Vote given to older women

February 11, 2018

A suffragette looks out from Holloway Prison

Yesterday, 100 years ago, Britain gave all men over 21 the vote.

Only women over 30 were enfranchised at the same time.

Even then they had to be a householder or the wife of a householder, an owner of land worth more than $10 in annual rental or a graduate of a British university.

The suffragette movement accepted these limitations in order to get votes for some women.

It would be another 11 months before women gained to right to stand for Parliament and another 10 years before franchise rights equal to men were given in Britain.

This week saw the first crumbling of the Austro-Hungarian Empire.

One-thousand and three-hundred Slovene soldiers, one of many ethnic groups in the Empire, mutinied at Judenburg when they were ordered to the front.

The mutineers demanded demobilisation and Slovene independence.

Many broke into military granaries to steal food and then went home.

Most were caught and given prison sentences.

Six ringleaders were shot.

Two days later, another mutiny, this time by sailors of the Austro-Hungarian Navy, started in Kotor naval base on the Adriatic.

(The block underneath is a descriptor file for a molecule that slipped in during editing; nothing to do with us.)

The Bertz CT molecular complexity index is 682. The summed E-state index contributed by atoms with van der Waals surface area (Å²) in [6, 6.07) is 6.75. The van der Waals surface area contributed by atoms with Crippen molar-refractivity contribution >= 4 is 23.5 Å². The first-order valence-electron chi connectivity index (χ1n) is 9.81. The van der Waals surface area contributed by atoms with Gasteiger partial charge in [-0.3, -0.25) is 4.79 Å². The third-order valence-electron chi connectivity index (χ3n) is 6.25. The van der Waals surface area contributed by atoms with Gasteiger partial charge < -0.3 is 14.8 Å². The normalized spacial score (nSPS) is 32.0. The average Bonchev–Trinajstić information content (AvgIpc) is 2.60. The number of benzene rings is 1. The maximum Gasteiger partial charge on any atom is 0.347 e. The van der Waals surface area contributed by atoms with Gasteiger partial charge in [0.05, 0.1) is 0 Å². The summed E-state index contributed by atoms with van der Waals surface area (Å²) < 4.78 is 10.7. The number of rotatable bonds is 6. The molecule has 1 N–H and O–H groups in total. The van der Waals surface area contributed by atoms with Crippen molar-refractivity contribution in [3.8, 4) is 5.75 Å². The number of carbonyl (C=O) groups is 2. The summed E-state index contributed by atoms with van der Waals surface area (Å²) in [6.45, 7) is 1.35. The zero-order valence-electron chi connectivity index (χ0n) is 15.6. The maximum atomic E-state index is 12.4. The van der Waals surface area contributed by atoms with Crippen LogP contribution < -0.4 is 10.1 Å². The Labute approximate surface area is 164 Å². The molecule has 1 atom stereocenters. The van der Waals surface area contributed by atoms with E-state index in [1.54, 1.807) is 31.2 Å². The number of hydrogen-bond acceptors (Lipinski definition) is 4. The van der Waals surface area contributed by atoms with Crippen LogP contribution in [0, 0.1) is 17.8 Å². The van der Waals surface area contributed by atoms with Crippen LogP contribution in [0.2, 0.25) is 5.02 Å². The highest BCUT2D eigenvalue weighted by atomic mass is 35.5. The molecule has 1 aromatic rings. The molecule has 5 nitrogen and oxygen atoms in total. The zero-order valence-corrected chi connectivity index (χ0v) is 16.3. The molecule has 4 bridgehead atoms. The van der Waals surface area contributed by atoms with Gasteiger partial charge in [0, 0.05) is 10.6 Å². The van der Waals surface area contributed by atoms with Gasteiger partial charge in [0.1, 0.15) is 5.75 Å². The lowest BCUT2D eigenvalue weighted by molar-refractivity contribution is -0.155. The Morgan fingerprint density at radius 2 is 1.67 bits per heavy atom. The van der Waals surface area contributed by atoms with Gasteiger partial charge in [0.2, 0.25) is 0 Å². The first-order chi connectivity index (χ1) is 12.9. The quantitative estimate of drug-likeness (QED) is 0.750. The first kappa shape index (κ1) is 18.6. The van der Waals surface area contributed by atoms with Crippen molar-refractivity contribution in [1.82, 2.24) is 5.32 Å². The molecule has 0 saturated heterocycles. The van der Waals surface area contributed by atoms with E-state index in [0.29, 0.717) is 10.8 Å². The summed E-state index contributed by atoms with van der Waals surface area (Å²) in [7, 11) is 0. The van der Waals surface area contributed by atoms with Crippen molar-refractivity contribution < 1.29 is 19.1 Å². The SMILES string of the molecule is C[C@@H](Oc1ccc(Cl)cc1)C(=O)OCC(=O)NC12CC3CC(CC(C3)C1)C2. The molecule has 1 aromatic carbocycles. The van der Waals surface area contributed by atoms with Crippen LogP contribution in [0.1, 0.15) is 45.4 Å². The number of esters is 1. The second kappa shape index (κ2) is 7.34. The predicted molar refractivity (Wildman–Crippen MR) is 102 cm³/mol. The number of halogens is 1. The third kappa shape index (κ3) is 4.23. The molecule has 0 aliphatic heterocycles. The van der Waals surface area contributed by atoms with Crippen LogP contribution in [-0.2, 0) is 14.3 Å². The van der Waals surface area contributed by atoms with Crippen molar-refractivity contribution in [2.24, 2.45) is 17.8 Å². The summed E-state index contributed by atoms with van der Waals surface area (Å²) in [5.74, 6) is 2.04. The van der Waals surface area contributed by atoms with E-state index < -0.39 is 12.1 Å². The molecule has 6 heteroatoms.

They demanded peace and ethnic independence.

The mutiny aboard 40 ships failed to spread to other units.

Other naval units were used to crush the mutiny.

Eight-hundred sailors were imprisoned and four ringleaders executed.

For the time being, Austro-Hungarian forces would continue to fight.

This week, the Bolshevik government announced the separation of church and state in Russia.

The role of the Orthodox Church as the approved voice of Russian nationalism was over.

The trial of Bolo Pasha, a French adventurer and German spy, began in Paris this week.

Circumstantial evidence of his treason had been gathered by most Allied countries.

His inability to account for the disbursement of funds was crucial.

The reason he gave was that he was ‘‘the master of money, not its slave’’.

He would be found guilty and executed, still protesting his innocence, in April 1918.

Meanwhile in Benalla, children returned to school this week after the Christmas vacation.

Pupils attending Benalla High School would number 140 this year. They would have four teachers teaching them.

Benalla Returned Soldiers’ Association had its first regular meeting this week.

A farm labourer had a narrow escape in Warrenbayne.

He was cutting lucerne with a mower pulled by two horses.

He got too near the bank of the creek.

A horse fell over the edge falling about five metres and pulling the man, machine and the other horse into the creek.

There he lay, helpless and entangled, for some time until discovered by a farmer’s children.

When freed, the man required several stitches.

A Red Cross Bazaar in the Drill Hall had its first night of business tonight.

— John Barry, ANZAC Commemorative Working Party, Coo-ee — Honouring our WWI heroes

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